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Kuwaiti emir's visit to Iran suggests improved Gulf relations

The ruler of Kuwait will visit Tehran on 1 June for two days to discuss trade deals as relations between Gulf States and Iran appear to improve
Emir Sheikh Sabah al-Ahmad al-Sabah will make his first official visit to Tehran (Flicker/Ra'ed Qutena)

Kuwait has expressed hope that a landmark visit by Emir Sheikh Sabah al-Ahmad al-Sabah to Iran next week will strengthen security, stability and peace in the Gulf.

The two day visit beginning 1 June will be Sheikh Sabah’s first to Tehran as Kuwait’s head of state and he will be taking a high level delegation, including ministers of foreign affairs, oil, finance, commerce and industry, with him, the Kuwaiti cabinet said in a statement.

The statement said Kuwait hoped the visit will “boost cooperation in various fields,” as well as strengthening “security, stability and peace in the region”. The announcement reinforces a recent thaw in relations between Shia Iran and the Sunni-ruled Gulf states despite high sectarian tensions over the conflicts in Syria and Iraq.

Iran's newly-appointed ambassador to Kuwait Ali Riza told reporters on Monday the emir's visit "will give a push to regional cooperation and consolidate ties". He said Sheikh Sabah's talks with Iranian President Hassan Rouhani will touch on the Syrian conflict and the situation in the Gulf.

Analysts have suggested the visit gives further evidence of improving relations between Iran and the Gulf States, going so far as to say it may be an opportunity for further mediation.

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“The visit is a further indication the Arab Gulf States recognise there is a positive change in Iran, even it is a change in style,” said Abdulkhaleq Abdulla, professor of political science at the United Arab Emirates University. “They welcome this and seek to reinforce it hoping it will eventually lead to Iran changing the substance of their foreign policy,” he added.

“The Emir of Kuwait is a skilled mediator and I expect he is also doing some go-between work involving Tehran and Riyadh.”

Others say the visit shouldn't be overstated in its importance and that the differences between Tehran and Riyadh remain significant.

"I see this visit as part of the regular dialogue that goes on between the GCC States and Iran and certainly do not extend it any 'breakthrough' quality," Christian Koch, director of the Geneva-based Gulf Research Centre. "The gap remains too big between Iran and Saudi Arabia and therefore do not expect more than some nice statement coming out of this visit," he added.

Kuwait currently holds the rotating presidency of the Gulf Cooperation Council, which also includes Bahrain, Oman, Qatar, Saudi Arabia and United Arab Emirates.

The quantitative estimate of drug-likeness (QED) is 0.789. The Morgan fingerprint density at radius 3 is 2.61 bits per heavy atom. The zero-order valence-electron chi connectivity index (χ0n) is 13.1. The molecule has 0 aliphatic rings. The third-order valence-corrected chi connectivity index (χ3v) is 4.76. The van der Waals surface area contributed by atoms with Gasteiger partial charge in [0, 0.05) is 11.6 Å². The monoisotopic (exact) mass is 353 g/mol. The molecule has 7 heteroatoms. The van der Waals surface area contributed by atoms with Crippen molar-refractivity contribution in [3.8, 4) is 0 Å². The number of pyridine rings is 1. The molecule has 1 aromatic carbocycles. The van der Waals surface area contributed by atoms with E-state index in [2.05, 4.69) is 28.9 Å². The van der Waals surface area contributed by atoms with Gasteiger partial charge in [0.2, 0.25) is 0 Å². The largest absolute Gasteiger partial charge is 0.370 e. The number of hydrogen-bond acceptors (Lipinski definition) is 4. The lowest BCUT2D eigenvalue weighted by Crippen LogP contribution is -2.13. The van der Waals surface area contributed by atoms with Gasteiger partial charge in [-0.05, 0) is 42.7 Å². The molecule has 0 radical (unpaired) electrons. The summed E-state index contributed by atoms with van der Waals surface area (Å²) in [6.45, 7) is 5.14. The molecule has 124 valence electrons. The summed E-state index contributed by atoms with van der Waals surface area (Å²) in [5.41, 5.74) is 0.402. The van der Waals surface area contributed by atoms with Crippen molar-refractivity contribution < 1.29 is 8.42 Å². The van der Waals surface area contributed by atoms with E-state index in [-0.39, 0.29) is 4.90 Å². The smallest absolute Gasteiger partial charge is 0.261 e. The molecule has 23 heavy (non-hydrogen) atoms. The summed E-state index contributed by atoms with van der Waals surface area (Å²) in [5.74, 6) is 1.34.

The Iranian envoy said he expected a number of cooperation agreements in fields including aviation, tourism and sports to be signed.

Disagreements over the uprising in Bahrain and the civil war in Syria, among other issues, have negatively impacted on already frosty relations between Iran and the Gulf States, although hope for change was sparked with the election of Hassan Rouhani as Iranian president last June.

Last December Iranian Foreign Minister Mohammad Javad Zarif embarked on a tour of Kuwait, the United Arab Emirates, Oman and Qatar but it ended without a visit to Iran’s main rival Saudi Arabia.

On 13 May, however, Saudi Arabia’s Foreign Miniser Saud al-Faisal extended an invitation to his Iranian counterpart, saying he would be welcome to visit Riyadh “anytime he sees fit”.

“We are ready to receive him, we will talk with them,” Faisal said. “Our hope is that Iran becomes a part of the effort to make the region as safe as possible,” he added.

The invite sparked hopes the two countries can resolve differences that has seen them take opposing sides in fuelling the Syrian civil war and in violence affecting Iraq, Lebanon, Bahrain and Yemen. Tehran welcomed the plan and stressed the need to boost relations after years of strained ties.

Gulf Research Director Koch says the invite was not as groundbreaking as some have reported.

"The invitation by Saud al-Faisal to Zarif was not really an invitation but rather a reiteration of an invitation issued in the congratulatory message from King Abdullah to Hassan Rouhani last year," he said. "The reason I hear why the visit has not taken place is because the Iranians have insisted on seeing King Abdullah, a pre-condition the Saudis will not accept," he added.

"I also do not expect anything to happen until 20 July when the picture gets clearer about the P5+1 and Iran negotiations and whether a deal is possible or whether the interim agreement gets extended for another 6 months."

20 July is a deadline set for a full agreement to be reached between the P5+1 group of nations and Iran on their nuclear programme.

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